NSW Health has issued an alert following the diagnosis of measles in two people in Western Sydney. The two cases are unrelated, but both occurred in people recently returned from travel to South East Asia.
This alert details exposures of one case, related to Eastwood Shopping Centre. Exposures for the other case, related to an international flight, Blacktown and Stanhope Gardens can be found in the measles alert - international flight, Blacktown and Stanhope Gardens.
A man in his thirties, recently returned from Thailand, has been diagnosed with measles. The man, whose vaccination status is unknown, became unwell a few days after arriving home in Sydney. Measles is common in many South East Asian countries, including Thailand and other places popular with Australian travellers. People planning travel to South East Asia should consult their GP when planning a trip, to discuss measures that can be undertaken to reduce the risk of preventable diseases like measles.
While infectious the man attended a medical centre within the Eastwood Shopping Centre. Details of the potential exposure are provided in the map and table below.
People in the shopping centre at the same time as the man, who may be susceptible to measles such as:
- children under the age of 12 months,
- people with a weakened immune system (e.g. from cancer therapy or high dose steroid use),
- those who do not have evidence of having received two doses of measles containing vaccine or past measles infection;
should contact their local public health unit on 1300 066 055 for advice as preventive injections can be given for up to six days after exposure, for highly susceptible people.
People who were in the shopping centre at the same time as the man are advised to be alert for signs and symptoms of measles until 5 April as it can take up to 18 days for symptoms to present, following exposure to a person infectious with measles.
The local public health unit are working with the medical practice to directly contact patients who were in the practice at the same time as the man.
More information about measles can be found below, or on Measles.
Eastwood Shopping Centre Monday 18 March 2019
Map created using Arc GIS Portal (Sources: Esri, OpenStreetMap contributors, CC-BY-SA)
|Monday 18 March 2019
||Eastwood Shopping Centre, 152-160 Rowe Street Eastwood, between 12:00pm and 1:00pm|
This site poses no ongoing risk to the public.
Measles is a highly contagious viral illness, which is spread easily through the air when an infectious person coughs, sneezes or breathes. The measles virus can remain in the air for short periods of time, so simply being in the same room as a person with measles can result in infection if you are not immune.
Measles generally begins with a fever, cough, runny nose and/or sore, red eyes, followed a few days later by a red, spotty, non-itchy rash which starts on the face and spreads to the body and limbs. People with measles may also experience diarrhoea and this is more common in small children.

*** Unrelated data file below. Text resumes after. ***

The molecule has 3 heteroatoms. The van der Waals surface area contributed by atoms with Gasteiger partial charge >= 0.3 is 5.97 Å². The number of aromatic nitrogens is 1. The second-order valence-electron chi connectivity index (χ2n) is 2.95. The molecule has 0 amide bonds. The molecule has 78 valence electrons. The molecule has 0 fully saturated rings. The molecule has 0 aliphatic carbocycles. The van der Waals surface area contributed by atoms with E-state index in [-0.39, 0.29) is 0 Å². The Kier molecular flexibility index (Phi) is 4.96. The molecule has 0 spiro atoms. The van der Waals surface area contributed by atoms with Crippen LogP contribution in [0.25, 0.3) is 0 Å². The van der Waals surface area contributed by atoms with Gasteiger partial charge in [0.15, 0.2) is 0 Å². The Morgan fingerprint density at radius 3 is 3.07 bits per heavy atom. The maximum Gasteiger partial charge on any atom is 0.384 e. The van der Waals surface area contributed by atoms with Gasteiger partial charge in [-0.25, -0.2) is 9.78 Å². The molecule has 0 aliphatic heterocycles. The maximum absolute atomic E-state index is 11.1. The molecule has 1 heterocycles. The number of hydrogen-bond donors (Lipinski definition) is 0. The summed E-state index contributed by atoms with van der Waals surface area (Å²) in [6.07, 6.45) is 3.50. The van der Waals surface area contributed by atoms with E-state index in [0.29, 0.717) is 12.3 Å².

People who are experiencing signs and symptoms of measles should seek medical attention. NSW Health recommends calling ahead to the practice or emergency department to alert of them of your symptoms so that measures can be taken to limit your exposure to others upon your arrival.
Measles is a serious illness, and complications such as diarrhoea, middle ear infection and pneumonia occur in up to one third of cases. Measles encephalitis is swelling of the brain caused by the measles virus and occurs in up to one in 1000 cases. A fatal condition known as sub-acute sclerosing pan encephalitis occurs in 1 in 10000 cases and is a progressive neurological disorder which presents years after measles infection.
People are at risk of measles if they are exposed to an infectious case and have never had measles or have not received two doses of measles containing vaccine. Two doses of measles containing vaccine provide lifelong protection against infection in 99 per cent of vaccinated people. People born before 1966 are assumed to be immune to measles.
NSW Health encourages all people 12 months of age or older, and born during or after 1966 make sure they have received two doses of measles vaccine. For people who are unsure of whether they have previously received two doses, it is safe to receive more than two.
Travellers are encouraged to discuss their travel plans with their GP to ensure that they are protected against preventable diseases such as measles prior to travel. People travelling with children between the ages of 9 months and 18 months of age should discuss travel plans with their doctor, as the vaccination schedule can be adjusted for children travelling to high risk areas for measles.
For more information download the measles fact sheet, or visit Measles.